The relationship between alcohol and pain is a complicated one. It is a common belief that alcohol dulls pain, yet research shows that sometimes alcohol can make pain worse.
Understanding the complex relationship between alcohol and pain is an important area of research for the National Institute on Alcohol Abuse and Alcoholism (NIAAA). In 2016, about 20 percent of adults (50 million people) in the United States had chronic pain, defined as pain most days in the previous 6 months. Recent studies suggest that around 1 in 4 adults in chronic pain reports self-medicating with alcohol, and 43–73 percent of people with alcohol use disorder (AUD) report experiencing chronic pain. An improved understanding of the effects of alcohol on pain, the role of pain in alcohol misuse, and potential interactions between alcohol and opioids during pain treatment hopefully will improve treatment outcomes for patients in pain.
Alcohol has been found to alleviate physical pain, but it requires doses consistent with binge drinking to do so. Binge drinking is defined as drinking enough to bring blood alcohol concentration (BAC) levels to 0.08 percent, which typically occurs after 4 drinks for women and 5 drinks for men in about 2 hours. A recent analysis of the findings from 18 studies on alcohol and pain concluded that a BAC of 0.08 percent produces a small increase in pain threshold and a reduction in pain intensity. These findings could help explain why some people with chronic pain drink excessively. Unfortunately, reaching BAC levels this high also is associated with unintentional injuries, violence, traffic fatalities, and other consequences. And long-term excessive drinking makes physical pain worse. In a group of 30 men in treatment for AUD, sensitivity to pain increased early in abstinence.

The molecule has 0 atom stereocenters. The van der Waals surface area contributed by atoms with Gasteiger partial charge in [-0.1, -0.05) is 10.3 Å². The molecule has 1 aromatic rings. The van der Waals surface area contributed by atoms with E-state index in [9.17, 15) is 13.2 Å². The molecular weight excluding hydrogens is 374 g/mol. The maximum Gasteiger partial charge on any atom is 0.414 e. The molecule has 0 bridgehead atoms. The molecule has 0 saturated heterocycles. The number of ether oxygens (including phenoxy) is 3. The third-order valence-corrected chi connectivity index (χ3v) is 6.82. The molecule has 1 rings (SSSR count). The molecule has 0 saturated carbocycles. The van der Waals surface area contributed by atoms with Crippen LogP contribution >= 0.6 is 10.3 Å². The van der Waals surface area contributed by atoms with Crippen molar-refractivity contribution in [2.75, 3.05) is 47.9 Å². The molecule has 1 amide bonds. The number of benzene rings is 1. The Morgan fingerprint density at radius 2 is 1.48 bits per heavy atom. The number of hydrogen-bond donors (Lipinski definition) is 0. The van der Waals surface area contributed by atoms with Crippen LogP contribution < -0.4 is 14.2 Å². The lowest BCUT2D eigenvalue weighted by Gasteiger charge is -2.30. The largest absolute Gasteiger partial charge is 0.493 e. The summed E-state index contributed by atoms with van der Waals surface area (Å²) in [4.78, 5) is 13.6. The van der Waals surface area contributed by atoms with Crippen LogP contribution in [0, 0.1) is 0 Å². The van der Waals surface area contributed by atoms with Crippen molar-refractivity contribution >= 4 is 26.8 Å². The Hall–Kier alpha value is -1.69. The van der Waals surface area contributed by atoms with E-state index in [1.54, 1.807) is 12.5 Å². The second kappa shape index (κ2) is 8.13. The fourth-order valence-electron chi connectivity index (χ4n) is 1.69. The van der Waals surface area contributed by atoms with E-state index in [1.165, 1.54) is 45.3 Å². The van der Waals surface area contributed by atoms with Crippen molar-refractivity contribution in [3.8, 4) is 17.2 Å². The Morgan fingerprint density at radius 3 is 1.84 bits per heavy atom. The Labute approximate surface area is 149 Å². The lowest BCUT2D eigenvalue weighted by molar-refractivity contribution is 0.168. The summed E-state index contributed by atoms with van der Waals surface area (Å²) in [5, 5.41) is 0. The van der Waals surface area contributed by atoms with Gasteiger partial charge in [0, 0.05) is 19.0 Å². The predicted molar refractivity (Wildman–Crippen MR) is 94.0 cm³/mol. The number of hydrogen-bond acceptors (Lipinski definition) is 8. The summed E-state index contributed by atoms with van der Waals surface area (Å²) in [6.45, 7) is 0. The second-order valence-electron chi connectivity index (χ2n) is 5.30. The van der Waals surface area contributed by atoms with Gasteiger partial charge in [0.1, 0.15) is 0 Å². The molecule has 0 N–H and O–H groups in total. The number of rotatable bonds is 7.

People also sometimes use alcohol in an effort to cope with emotional pain. Unfortunately, as with physical pain, the temporary reprieve alcohol might offer gives way to an increase in emotional pain when the alcohol wears off. Chronic alcohol misuse can lead to the emergence of a negative emotional state, known as hyperkatifeia, in between episodes of drinking. The resulting irritability, dysphoria, and anxiety fuel further alcohol use. As with physical pain, drinking alcohol to cope with emotional pain makes the situation worse. (For more information, see see this story in NIAAA Spectrum “Alcohol and ‘Deaths of Despair.’”)
Opioid analgesics commonly are prescribed to treat physical pain and often are misused to cope with emotional pain. Used separately, alcohol and opioids can cause overdose deaths by suppressing areas in the brain stem that control breathing. Using alcohol and opioids together amplifies the danger. Research suggests that alcohol plays a role in around 1 in 5 deaths from opioid overdoses.
Because the mechanisms by which alcohol and opioids reduce physical and emotional pain overlap, regular use of one drug diminishes the effects of the other. For instance, when researchers examined opioid pain medication use after abdominal surgery in more than 4,000 patients, they found that frequent alcohol consumption was associated with increased opioid use for pain control. Similarly, in rats allowed to drink alcohol for 8 weeks, opioids became less effective at reducing physical pain. Withdrawal from opioids, like withdrawal from alcohol, leads to the emotional misery of hyperkatifeia.
As part of the National Institutes of Health Helping to End Addiction Long-Term (HEAL) initiative, NIAAA is encouraging studies to develop and validate biomarkers of comorbid alcohol misuse and chronic pain and that address alcohol misuse in the context of chronic pain management. NIAAA also encourages research on the impact of alcohol and sleep disturbances on pain through a new funding opportunity (PA-19-200). These efforts, among others, should shed light on how alcohol affects pain and vice versa and could have implications for both treating AUD and managing chronic pain.
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This article first appeared in NIAAA Spectrum.